The hardest part about coming to terms with having a neurodevelopmental disorder is realising you have spent a large part of your life blaming yourself for something you couldn’t control.
Along the way, you have collected harsh criticisms as titles that you pull out when you are experiencing the difficulties that your peers seem to not.
Wow, I am extremely lazy today. I was terribly absent-minded this week at uni. I am just such an unmotivated person.
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Three weeks ago, I was sitting in the waiting room of a highly recommended psychiatrist, waiting to open up my vulnerable mind and surrender it to his opinion.
I’m completely comfortable around medical professionals... usually. Firstly, I’m married to one. Secondly, I have met hundreds over the years through my mum’s health struggles.
I have been the person discussing her mental and physical health for over six years and the medical environment just doesn’t phase me anymore.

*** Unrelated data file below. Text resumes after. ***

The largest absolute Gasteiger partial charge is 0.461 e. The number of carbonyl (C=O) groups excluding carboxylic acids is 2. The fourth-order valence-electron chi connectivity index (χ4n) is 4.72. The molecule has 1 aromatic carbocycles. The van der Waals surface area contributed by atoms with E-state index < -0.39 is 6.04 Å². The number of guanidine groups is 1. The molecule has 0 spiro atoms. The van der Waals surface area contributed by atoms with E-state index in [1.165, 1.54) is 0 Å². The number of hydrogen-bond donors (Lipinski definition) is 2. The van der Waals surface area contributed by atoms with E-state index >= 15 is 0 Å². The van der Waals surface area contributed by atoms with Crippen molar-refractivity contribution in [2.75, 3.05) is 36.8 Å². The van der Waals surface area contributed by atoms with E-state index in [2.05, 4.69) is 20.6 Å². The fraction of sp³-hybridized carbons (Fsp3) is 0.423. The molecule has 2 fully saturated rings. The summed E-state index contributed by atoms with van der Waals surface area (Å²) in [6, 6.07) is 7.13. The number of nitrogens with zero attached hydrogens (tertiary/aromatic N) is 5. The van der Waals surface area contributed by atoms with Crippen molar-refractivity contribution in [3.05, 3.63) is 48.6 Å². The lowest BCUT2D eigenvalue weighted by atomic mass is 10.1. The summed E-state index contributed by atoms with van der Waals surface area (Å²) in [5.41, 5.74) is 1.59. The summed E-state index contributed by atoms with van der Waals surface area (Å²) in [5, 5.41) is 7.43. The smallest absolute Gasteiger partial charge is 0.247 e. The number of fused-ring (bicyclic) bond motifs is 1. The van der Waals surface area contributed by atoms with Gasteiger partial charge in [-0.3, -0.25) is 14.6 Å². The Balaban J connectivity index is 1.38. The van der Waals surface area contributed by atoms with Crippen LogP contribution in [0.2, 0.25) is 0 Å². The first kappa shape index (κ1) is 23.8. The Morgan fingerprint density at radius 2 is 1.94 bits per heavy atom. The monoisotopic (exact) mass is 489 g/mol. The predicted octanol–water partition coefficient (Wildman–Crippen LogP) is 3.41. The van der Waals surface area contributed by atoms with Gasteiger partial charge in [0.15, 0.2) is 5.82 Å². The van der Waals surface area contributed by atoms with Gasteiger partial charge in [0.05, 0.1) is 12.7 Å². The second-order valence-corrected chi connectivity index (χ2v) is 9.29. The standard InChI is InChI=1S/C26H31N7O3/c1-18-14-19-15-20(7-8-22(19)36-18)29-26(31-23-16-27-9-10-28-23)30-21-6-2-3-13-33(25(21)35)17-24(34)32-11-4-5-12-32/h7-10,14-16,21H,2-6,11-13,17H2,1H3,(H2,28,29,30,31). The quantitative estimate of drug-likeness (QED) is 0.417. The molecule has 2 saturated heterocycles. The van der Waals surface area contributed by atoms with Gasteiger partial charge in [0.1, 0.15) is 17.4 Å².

Until it really hit me that for the first time in my life; I was in this hospital to talk about myself and my own wellbeing.
So, with tears streaming down my face (I have never cried in public), I tried to reassure myself there was no harm in this. I was just inquiring.
I still don’t know why I was so emotional. Was I scared of being told I don’t actually have what I suspect I have? Or worried it was something else entirely? Did I not want to discuss painful memories from school and childhood? It was probably all of that, and more.